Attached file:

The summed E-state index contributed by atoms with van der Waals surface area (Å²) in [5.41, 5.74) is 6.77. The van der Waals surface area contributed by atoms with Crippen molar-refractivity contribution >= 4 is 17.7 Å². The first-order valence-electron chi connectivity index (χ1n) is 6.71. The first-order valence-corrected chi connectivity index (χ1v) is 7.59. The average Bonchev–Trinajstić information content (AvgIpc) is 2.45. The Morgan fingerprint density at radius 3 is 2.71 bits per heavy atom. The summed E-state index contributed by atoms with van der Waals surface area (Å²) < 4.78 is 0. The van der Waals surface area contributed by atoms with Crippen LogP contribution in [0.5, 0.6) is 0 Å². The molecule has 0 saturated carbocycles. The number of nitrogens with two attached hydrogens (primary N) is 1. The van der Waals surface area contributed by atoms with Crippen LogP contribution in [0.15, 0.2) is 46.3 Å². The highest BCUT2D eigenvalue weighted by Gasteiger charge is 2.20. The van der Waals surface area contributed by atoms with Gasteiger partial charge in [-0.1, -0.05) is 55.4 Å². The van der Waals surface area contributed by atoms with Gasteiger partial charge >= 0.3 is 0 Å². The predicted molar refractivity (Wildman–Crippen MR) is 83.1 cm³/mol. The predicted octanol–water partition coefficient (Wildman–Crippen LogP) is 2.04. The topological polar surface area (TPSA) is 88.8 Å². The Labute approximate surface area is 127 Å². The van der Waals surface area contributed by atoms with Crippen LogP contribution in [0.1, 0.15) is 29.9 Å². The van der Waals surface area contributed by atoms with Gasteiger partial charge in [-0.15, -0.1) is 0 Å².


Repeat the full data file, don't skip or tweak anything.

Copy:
The summed E-state index contributed by atoms with van der Waals surface area (Å²) in [5.41, 5.74) is 6.77. The van der Waals surface area contributed by atoms with Crippen molar-refractivity contribution >= 4 is 17.7 Å². The first-order valence-electron chi connectivity index (χ1n) is 6.71. The first-order valence-corrected chi connectivity index (χ1v) is 7.59. The average Bonchev–Trinajstić information content (AvgIpc) is 2.45. The Morgan fingerprint density at radius 3 is 2.71 bits per heavy atom. The summed E-state index contributed by atoms with van der Waals surface area (Å²) < 4.78 is 0. The van der Waals surface area contributed by atoms with Crippen LogP contribution in [0.5, 0.6) is 0 Å². The molecule has 0 saturated carbocycles. The number of nitrogens with two attached hydrogens (primary N) is 1. The van der Waals surface area contributed by atoms with Crippen LogP contribution in [0.15, 0.2) is 46.3 Å². The highest BCUT2D eigenvalue weighted by Gasteiger charge is 2.20. The van der Waals surface area contributed by atoms with Gasteiger partial charge in [-0.1, -0.05) is 55.4 Å². The van der Waals surface area contributed by atoms with Gasteiger partial charge >= 0.3 is 0 Å². The predicted molar refractivity (Wildman–Crippen MR) is 83.1 cm³/mol. The predicted octanol–water partition coefficient (Wildman–Crippen LogP) is 2.04. The topological polar surface area (TPSA) is 88.8 Å². The Labute approximate surface area is 127 Å². The van der Waals surface area contributed by atoms with Crippen LogP contribution in [0.1, 0.15) is 29.9 Å². The van der Waals surface area contributed by atoms with Gasteiger partial charge in [-0.15, -0.1) is 0 Å².